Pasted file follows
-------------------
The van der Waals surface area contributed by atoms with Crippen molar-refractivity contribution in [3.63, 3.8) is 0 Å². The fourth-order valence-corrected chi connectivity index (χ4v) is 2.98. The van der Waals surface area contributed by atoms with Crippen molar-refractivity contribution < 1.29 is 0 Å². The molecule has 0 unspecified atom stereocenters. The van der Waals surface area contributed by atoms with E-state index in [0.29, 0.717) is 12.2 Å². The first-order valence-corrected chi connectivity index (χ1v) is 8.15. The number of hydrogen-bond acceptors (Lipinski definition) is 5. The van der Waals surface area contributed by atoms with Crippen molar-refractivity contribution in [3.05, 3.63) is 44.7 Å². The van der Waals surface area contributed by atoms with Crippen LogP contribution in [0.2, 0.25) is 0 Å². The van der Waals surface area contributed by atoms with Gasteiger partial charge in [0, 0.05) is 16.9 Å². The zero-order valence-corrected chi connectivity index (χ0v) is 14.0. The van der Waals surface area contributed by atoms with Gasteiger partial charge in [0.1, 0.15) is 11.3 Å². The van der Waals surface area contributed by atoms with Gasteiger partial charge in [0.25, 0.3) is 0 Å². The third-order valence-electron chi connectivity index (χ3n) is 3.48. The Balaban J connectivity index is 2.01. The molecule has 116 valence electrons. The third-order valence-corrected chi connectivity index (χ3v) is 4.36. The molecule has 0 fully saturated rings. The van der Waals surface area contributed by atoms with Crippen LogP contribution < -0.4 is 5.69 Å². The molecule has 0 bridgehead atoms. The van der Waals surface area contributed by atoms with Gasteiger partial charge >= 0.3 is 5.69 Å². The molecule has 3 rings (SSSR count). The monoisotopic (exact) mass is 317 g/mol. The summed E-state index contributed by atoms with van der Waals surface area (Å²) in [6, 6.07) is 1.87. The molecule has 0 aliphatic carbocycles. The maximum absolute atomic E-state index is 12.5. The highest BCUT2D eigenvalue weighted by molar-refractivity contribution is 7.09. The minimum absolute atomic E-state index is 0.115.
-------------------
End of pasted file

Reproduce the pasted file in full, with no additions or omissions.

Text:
The van der Waals surface area contributed by atoms with Crippen molar-refractivity contribution in [3.63, 3.8) is 0 Å². The fourth-order valence-corrected chi connectivity index (χ4v) is 2.98. The van der Waals surface area contributed by atoms with Crippen molar-refractivity contribution < 1.29 is 0 Å². The molecule has 0 unspecified atom stereocenters. The van der Waals surface area contributed by atoms with E-state index in [0.29, 0.717) is 12.2 Å². The first-order valence-corrected chi connectivity index (χ1v) is 8.15. The number of hydrogen-bond acceptors (Lipinski definition) is 5. The van der Waals surface area contributed by atoms with Crippen molar-refractivity contribution in [3.05, 3.63) is 44.7 Å². The van der Waals surface area contributed by atoms with Crippen LogP contribution in [0.2, 0.25) is 0 Å². The van der Waals surface area contributed by atoms with Gasteiger partial charge in [0, 0.05) is 16.9 Å². The zero-order valence-corrected chi connectivity index (χ0v) is 14.0. The van der Waals surface area contributed by atoms with Gasteiger partial charge in [0.1, 0.15) is 11.3 Å². The van der Waals surface area contributed by atoms with Gasteiger partial charge in [0.25, 0.3) is 0 Å². The third-order valence-electron chi connectivity index (χ3n) is 3.48. The Balaban J connectivity index is 2.01. The molecule has 116 valence electrons. The third-order valence-corrected chi connectivity index (χ3v) is 4.36. The molecule has 0 fully saturated rings. The van der Waals surface area contributed by atoms with Crippen LogP contribution < -0.4 is 5.69 Å². The molecule has 0 bridgehead atoms. The van der Waals surface area contributed by atoms with Gasteiger partial charge >= 0.3 is 5.69 Å². The molecule has 3 rings (SSSR count). The monoisotopic (exact) mass is 317 g/mol. The summed E-state index contributed by atoms with van der Waals surface area (Å²) in [6, 6.07) is 1.87. The molecule has 0 aliphatic carbocycles. The maximum absolute atomic E-state index is 12.5. The highest BCUT2D eigenvalue weighted by molar-refractivity contribution is 7.09. The minimum absolute atomic E-state index is 0.115.